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Cheratussin is a prescription cough medication. It is most often prescribed for symptoms that arise from the common cold, flu or breathing issues, such as chest infections or bronchitis.
The combination medication is classified as an expectorant because as the codeine lessens the urge to cough, the guaifenesin works to loosen and thin mucus in the lungs.
- It contains an opioid codeine and the other is an expectorant known as guaifenesin.
As this medication works in the body, patients find that their coughs are more productive and actually working to clear mucus from their airways.
It comes in both tablet and liquid form. Tablets contain 10mg of codeine and from 200mg to 400mg of guaifenesin. The liquid form of the expectorant is 10mg codeine and 100mg guaifenesin in a 5-milliliter bottle.
According to Prescribers Digital Reference, the recommended dosages for otherwise healthy adults include:
- One tablet every four hours or as needed, and no more than six tablets in a 24-hour period
- Liquid formations are to be taken every four to six hours or as needed, and no more than six doses in a 24-hour period
- Prescriptions should be given for the shortest amount of duration possible, but consistent with a patient’s treatment needs
Because of the codeine in this product, the Food and Drug Administration (FDA) issued new labeling requirements in 2018, noting that these medications should be avoided by women who are breastfeeding and in children under the age of 18.
Opioids like codeine are not just addictive if misused, abused or taken over the long-term, they also pose a severe risk when mixed with other substances, such as alcohol. Codeine acts a suppressant on the central nervous system, which can exacerbate existing problems a person might have.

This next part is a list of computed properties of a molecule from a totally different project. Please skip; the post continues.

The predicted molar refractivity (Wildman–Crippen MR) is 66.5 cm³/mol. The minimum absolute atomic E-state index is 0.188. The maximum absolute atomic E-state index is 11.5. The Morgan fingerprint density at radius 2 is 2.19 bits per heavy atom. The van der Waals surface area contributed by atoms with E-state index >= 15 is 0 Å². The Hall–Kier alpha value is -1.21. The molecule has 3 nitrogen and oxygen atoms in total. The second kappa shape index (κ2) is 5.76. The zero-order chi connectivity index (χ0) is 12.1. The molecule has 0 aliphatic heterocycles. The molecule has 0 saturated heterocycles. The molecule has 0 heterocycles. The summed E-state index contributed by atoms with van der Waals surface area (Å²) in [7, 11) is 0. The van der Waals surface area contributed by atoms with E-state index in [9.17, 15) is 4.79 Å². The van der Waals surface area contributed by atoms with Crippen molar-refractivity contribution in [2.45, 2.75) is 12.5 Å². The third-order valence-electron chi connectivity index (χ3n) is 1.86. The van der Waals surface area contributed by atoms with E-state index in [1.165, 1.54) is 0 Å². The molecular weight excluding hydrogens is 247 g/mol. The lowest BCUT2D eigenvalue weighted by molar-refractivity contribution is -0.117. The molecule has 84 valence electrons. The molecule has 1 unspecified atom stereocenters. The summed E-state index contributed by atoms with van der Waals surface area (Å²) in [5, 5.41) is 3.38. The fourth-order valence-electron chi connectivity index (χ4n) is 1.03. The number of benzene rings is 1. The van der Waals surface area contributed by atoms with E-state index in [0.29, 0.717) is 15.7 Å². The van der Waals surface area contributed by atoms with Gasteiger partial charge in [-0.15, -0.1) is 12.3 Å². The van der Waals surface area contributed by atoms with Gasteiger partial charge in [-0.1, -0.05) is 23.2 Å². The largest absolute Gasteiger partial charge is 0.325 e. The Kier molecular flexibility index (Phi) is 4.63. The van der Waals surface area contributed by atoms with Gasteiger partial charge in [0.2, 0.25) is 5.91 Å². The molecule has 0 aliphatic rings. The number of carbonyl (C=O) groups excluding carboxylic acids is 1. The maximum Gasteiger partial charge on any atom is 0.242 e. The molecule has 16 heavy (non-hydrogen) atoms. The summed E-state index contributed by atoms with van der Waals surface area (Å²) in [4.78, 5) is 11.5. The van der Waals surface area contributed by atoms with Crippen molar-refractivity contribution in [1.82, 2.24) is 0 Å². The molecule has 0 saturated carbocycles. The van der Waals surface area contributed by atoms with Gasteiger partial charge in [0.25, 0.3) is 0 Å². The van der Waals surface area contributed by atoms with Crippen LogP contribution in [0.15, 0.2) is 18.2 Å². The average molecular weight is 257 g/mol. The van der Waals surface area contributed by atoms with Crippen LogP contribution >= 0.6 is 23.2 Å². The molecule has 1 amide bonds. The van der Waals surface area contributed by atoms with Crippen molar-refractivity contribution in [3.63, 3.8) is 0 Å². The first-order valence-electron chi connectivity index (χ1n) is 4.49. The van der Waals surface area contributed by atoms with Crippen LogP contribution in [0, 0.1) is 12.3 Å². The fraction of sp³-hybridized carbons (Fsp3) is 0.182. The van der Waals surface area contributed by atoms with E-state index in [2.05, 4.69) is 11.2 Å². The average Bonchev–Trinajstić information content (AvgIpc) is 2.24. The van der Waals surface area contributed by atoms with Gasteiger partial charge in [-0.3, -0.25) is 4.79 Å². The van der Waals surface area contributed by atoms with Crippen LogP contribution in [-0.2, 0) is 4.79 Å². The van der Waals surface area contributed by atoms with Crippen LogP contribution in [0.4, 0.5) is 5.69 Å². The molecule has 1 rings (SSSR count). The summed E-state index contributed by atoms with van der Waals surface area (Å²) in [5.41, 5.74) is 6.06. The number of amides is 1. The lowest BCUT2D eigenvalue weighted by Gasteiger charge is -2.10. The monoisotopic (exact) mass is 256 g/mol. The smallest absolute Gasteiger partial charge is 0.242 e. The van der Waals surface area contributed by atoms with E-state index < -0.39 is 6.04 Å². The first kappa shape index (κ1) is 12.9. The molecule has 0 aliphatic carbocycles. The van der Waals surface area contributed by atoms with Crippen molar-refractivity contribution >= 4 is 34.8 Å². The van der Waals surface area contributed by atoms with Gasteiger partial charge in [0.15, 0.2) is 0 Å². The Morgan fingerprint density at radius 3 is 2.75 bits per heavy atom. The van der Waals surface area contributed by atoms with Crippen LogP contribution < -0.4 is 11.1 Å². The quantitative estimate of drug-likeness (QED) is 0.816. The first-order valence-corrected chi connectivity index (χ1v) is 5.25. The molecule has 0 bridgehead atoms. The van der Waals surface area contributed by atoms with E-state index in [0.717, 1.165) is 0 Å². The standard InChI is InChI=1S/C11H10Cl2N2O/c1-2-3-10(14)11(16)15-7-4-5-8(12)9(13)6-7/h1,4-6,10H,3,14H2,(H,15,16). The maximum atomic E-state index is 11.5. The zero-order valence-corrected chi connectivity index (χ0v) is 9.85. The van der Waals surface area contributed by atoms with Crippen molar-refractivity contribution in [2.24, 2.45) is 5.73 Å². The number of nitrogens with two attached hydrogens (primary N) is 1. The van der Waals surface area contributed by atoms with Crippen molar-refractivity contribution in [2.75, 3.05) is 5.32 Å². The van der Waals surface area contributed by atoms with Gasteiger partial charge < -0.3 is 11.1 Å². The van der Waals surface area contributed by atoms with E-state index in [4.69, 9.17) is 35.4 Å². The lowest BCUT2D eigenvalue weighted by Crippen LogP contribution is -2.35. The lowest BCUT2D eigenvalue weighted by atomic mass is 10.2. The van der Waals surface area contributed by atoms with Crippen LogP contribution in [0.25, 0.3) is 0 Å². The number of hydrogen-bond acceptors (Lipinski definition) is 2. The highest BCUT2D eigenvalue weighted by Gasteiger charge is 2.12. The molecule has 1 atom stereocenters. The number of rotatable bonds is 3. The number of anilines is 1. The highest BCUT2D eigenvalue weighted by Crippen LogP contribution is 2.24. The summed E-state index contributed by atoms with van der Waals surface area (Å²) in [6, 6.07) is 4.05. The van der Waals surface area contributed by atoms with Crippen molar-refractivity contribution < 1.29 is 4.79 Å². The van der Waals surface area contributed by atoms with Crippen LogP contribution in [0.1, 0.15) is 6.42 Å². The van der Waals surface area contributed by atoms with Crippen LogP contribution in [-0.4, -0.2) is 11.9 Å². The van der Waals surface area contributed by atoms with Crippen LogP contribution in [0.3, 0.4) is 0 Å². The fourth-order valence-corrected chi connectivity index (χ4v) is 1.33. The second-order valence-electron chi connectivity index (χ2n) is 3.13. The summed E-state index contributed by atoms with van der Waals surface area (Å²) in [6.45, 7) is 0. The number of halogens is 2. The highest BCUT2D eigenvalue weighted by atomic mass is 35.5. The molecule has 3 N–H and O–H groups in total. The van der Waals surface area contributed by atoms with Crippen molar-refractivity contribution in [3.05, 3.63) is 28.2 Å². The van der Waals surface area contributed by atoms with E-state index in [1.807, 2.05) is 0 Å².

- Codeine is an opioid agonist and therefore has abuse potential and a risk for fatal overdose from depressed respiration.
Though taking it is rarely fatal, an overdose can be fatal especially when the medication has been misused in combination with alcohol. Symptoms of an overdose can include:
- Irregular heartbeat
- Clammy/cold skin to the touch
- Shallow breathing
There can also be side effects even when taking this product as prescribed. Not everyone reacts to the medication in exactly the same way. Some of the most common side effects can include the following:
- Nausea, vomiting or uncomfortable constipation
- Facial flush and or the face feeling itchy
- Lightheadedness and dizziness
- Drowsiness and fatigue
If the cough and cold medication is abused, taken in high doses or used for more than a few weeks, this product can cause withdrawal symptoms because of its opioid content. Withdrawal symptoms may include some of the following:
- Nausea, vomiting or diarrhea
- Sweating, chills and shakiness
Medications like this should be considered only after effective holistic treatments to cold or flu symptoms have been attempted. Often times, according to the FDA, simply increasing fluid intake will thin and loosen mucus in the lungs. Sleeping with a humidifier in the bedroom can help to relieve coughing that disrupts sleep and saline nose drops or a spray can also breakup uncomfortable congestion.